Yet, as many people know, art has been a central issue for the past two hundred years, a period that we are only now leaving behind. Though it is probable that this centrality has faded forever, it is still the case that there is no other human activity that can present us with our condition as subjects and as a society in the way that art does, with such intensity and richness of feeling without the experience demanding, as is the case with religion, that we affirm transcendence. Market neopopulists (whose mode is irony or postmodern disenchantment) do away with the issue, treating it as an archaic residue of petit bourgeois moral hang-ups. Like the neoliberals, they put their faith in the market because they think that the market is the place where anyone can be free to choose their Picasso reproduction or their Berlin Philharmonic record, so long as they have the inclination and financial resources. In a world in which almost everyone concurs in diagnosing a "waning of affect," it is ironic that this diagnosis does not take into account art as it really is: a practice defined by its production of affect and by its formal and moral intensity.

Argentina is like almost everywhere else in the West in that it is going through a process of increasing cultural homogenization, whose fundamental trait is, at the same time, an extreme individualism, and in which the wealth of goods on offer is no compensation for the poverty of collective ideals. Evidence for this can be seen in so-called "youth culture" as it is defined by the market, and in a social imaginary possessed by two phantoms: limitless freedom of choice as the abstract affirmation of individuality, and programmed individualism. The contradictions of this imaginary are the contradictions of the actually existing postmodern condition. We see the cloned reproduction of needs combined with the fantasy that the satisfaction of these needs is an act of freedom and differentiation. Whereas it has been a characteristic of all societies that they reproduce desires, myths, and habits (because habit is also needed for continuity), our society adds to this the idea that normative reproduction is an exercise of subjective autonomy. This is the essential paradox that lies behind cultural homogenization achieved under the banner of absolute freedom of choice.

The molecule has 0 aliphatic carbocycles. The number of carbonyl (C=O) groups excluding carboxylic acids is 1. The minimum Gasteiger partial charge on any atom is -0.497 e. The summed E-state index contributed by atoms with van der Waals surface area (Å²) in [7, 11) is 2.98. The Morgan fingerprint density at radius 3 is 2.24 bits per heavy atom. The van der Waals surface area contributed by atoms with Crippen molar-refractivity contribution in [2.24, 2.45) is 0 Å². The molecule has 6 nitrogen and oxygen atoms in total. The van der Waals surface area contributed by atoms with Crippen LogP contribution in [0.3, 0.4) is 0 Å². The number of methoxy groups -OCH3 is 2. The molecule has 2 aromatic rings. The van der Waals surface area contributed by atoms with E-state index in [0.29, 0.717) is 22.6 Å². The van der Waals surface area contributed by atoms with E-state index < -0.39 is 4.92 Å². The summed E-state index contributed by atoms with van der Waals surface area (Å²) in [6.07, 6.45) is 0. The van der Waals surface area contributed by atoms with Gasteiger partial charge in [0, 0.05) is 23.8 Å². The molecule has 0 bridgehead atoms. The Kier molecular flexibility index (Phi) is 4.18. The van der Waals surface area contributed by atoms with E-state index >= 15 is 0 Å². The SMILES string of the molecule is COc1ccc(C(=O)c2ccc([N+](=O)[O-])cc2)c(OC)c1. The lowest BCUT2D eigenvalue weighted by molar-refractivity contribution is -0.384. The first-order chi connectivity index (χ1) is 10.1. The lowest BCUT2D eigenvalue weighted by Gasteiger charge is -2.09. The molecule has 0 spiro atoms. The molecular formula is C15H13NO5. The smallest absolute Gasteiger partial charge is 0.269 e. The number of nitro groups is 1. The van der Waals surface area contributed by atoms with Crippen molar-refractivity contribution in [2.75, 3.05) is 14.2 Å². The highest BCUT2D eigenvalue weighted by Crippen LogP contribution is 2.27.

Here it seems opportune to pose at least a few questions, even if we know in advance that there will be no simple answers. These questions serve to indicate problems more than they lead to solutions. For in fact, the problems we face do not have, and social problems never have had, solutions written into their presentation. We have here questions that will enable us to see rather than questions that will uncover, straight-away, a guide to action. The question is not what is to be done, but rather how to set up a standpoint from which we can see.

If there is be any defining feature of intellectual activity today, it would be precisely the interrogation of whatever seems written into the nature of things, to demonstrate that things are not inevitable. In contrast to the whole gamut of determinisms parading their banners of acceptance and adaptation (technical determinism, market determinism, neopopulist determinism), I wish to counterpose an interrogation whose only pretension would be to upset the justifications, be they celebratory or cynical, of what is. I want to examine the given in the belief that it is a product of social activity whose power is not absolute: the given is the condition of future action, not its limit.